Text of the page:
Tech Park board approves $17.5 million finance package, extends offer to attorney for downtown property

by Wesley Brown ([email protected]) 132 views 

The Little Rock Technology Park Authority approved two measures on Monday to move the city’s multimillion downtown tech park development closer to realization, but it still may face legal hurdles depending on what transpires in the days and weeks ahead.

At Monday’s hastily called conference call meeting, the tech park board first approved a measure by a vote of 5-to-1 to accept a letter of commitment from a local bank consortium to finance the first phase of the project through a $17.5 million loan over a 72-month term.

Although approved after only a few minutes of discussion, Board member C.J. Duvall did raise questions about whether the arrangement should be vetted by the City of Little Rock and other sponsors.

Officially, the Little Rock Technology Park Authority was created in 2007, under enabling legislation passed by the Arkansas General Assembly as Act 1045 of the 2007 Session. The Authority is sponsored by the University of Arkansas at Little Rock (UALR), University of Arkansas for Medical Sciences (UAMS), and the City of Little Rock, and governed by a seven-member Board of Directors appointed by the sponsors.

“Considering the fact that in a sense, we are partnering with the city and the citizens of Little Rock, would it not be important to pass this by the city manager, the mayor and the city’s lawyers?” Duvall asked.

But Tech Park chair Mary Good and Dickson Flake defended a motion to approve the financing package, saying that the authority was independent and already had City of Little Rock, UAMS and UALR representatives on the board. “The city is one of three sponsors, (and) I would say it wouldn’t be any more appropriate to pass it by the city than to pass it by the attorneys of the universities,” Flake said.

“That would be my comment as well,” Good added. “This is an independent agency, I don’t see that is necessary.”

Duvall countered by debating that the citizens of Little Rock were the biggest stakeholders in the downtown development, which has been on the table for more than five years. “The citizens tend to be vocal about what we do. If that question should arise that as a courtesy we shared it with the city manager, I’d feel pretty uncomfortable that we had not.”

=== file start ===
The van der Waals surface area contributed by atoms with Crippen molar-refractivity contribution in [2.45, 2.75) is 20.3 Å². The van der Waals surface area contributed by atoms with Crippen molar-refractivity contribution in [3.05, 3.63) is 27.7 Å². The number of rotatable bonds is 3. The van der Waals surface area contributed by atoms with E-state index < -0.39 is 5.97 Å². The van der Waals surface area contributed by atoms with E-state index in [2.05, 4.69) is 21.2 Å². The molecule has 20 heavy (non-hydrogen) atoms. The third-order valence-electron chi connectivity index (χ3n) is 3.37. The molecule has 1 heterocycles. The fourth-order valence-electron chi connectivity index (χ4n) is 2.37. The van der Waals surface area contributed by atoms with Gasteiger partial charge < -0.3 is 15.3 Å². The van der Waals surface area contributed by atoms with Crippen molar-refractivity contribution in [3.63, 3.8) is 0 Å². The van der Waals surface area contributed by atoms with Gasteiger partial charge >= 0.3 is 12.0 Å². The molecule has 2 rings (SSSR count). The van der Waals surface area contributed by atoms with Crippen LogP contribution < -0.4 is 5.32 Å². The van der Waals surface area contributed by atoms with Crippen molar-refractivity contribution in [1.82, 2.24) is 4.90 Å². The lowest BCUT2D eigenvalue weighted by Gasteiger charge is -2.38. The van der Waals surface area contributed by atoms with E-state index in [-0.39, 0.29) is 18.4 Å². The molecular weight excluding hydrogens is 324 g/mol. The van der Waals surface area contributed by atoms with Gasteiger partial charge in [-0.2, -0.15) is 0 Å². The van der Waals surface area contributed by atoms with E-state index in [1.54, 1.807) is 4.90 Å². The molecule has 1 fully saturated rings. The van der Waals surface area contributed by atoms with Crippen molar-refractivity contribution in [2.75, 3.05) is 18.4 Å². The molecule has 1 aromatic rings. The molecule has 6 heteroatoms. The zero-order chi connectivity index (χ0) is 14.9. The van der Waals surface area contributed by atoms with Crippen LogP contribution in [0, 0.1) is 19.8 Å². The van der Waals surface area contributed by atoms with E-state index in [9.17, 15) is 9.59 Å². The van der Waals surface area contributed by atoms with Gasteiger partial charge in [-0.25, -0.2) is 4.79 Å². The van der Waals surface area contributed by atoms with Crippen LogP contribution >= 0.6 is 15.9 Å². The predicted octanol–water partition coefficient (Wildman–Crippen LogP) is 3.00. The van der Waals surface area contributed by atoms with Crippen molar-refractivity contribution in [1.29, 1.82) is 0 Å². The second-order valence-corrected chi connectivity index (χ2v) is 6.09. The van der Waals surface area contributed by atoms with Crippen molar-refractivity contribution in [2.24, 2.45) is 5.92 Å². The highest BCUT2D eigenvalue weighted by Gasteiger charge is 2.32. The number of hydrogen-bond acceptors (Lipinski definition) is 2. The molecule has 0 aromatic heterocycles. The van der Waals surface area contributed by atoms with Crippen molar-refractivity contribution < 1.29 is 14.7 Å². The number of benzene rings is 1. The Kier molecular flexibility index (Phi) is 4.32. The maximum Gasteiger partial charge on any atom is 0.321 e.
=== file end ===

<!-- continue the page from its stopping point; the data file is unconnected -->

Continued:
In deference to Duvall’s concerns, however, the board then added an addendum to its motion to send a letter to the City of Little Rock, UAMS and UALR officials concerning the financing arrangement.

Under the terms of the proposed deal, the financial consortium would provide necessary funding to begin Phase 1 of the downtown project at a fixed 4.19% interest rate over a period of six years. The $17.5 million loan will consist of two promissory notes, one taxable in the amount of $7.9 million and the other tax-exempt at $9.6 million.

Despite Monday’s 5-to-1 vote to approve the measure, with Duvall voting against it, the Tech Park board still may face legal action if it goes forward with the financial arrangement. Led by Centennial Bank, the bank consortium group also includes Simmons Bank, Bear State Bank, Arvest Bank, First Security Bank, Eagle Bank and Trust Company, First Arkansas Bank & Trust, Malvern National Bank (MNB) and Relyance Bank.

But Arkansas Federal Credit Union (AFCU) was not listed as part of the consortium. During a board meeting last month, Little Rock attorney Richard Downing told the board that the consortium of six local banks led by Conway-based Centennial left out AFCU in a proposed bid to provide financing for the project.

Downing said that the tech park authority’s 67-page request for proposals (RFP) was not conducted in compliance with state law because the bid was not sealed, did not follow the state’s “public notice” rules, and failed to treat all bidders “fair and equal.”

Following Monday’s action, Downing would not comment specifically on the Tech Park board’s action, but offered the following statement to Talk Business & Politics on behalf of AFCU.

“Arkansas Federal Credit Union (AFCU) believes, with respect to the Tech Board’s bidding process, what occurred was a clear restraint trade by the Arkansas Bankers Association and others. In addition, in AFCU’s opinion, the Tech Board’s bidding process was fundamentally flawed and failed to follow applicable State of Arkansas procurement statutes — public funds are being expended without proper notice and in an improper procedure. AFCU, at this time, will keep their legal options open.”

Although the legal threat on the financing deal still looms, the board was able to stave off another legal battle for a day or two against Little Rock Attorney Richard Mays, who had not responded to the authority’s $845,000 offer to purchase his downtown law offices by Monday’s noon deadline. At a previous meeting in late October, the board voted to hire Mitchell Williams law firm to prepare an “eminent domain” condemnation lawsuit by Nov. 18 if Mays did not respond to the offer by the deadline.

But board member Jay Chesshir said he visited with Mays and representatives of his law firm over the weekend, and requested that the board extend the offer until noon Friday in order to give the Little Rock attorney more time to make a decision.

“I would request in the form of a motion that we move or extend the acceptance of our firm offer from today to Friday at noon to give him … an opportunity to take a look at all information in reviewing our offer,” Chesshir said.

The board immediately voted unanimously to approve Chesshir’s motion.

Once signed and delivered, the financing package will allow the publicly-financed authority to close a $11.6 million deal with real estate partnerships headed by Stephens Inc. CEO Warren Stephens for nearly 142,500 square feet of building space, or 3.25 acres, in the downtown area.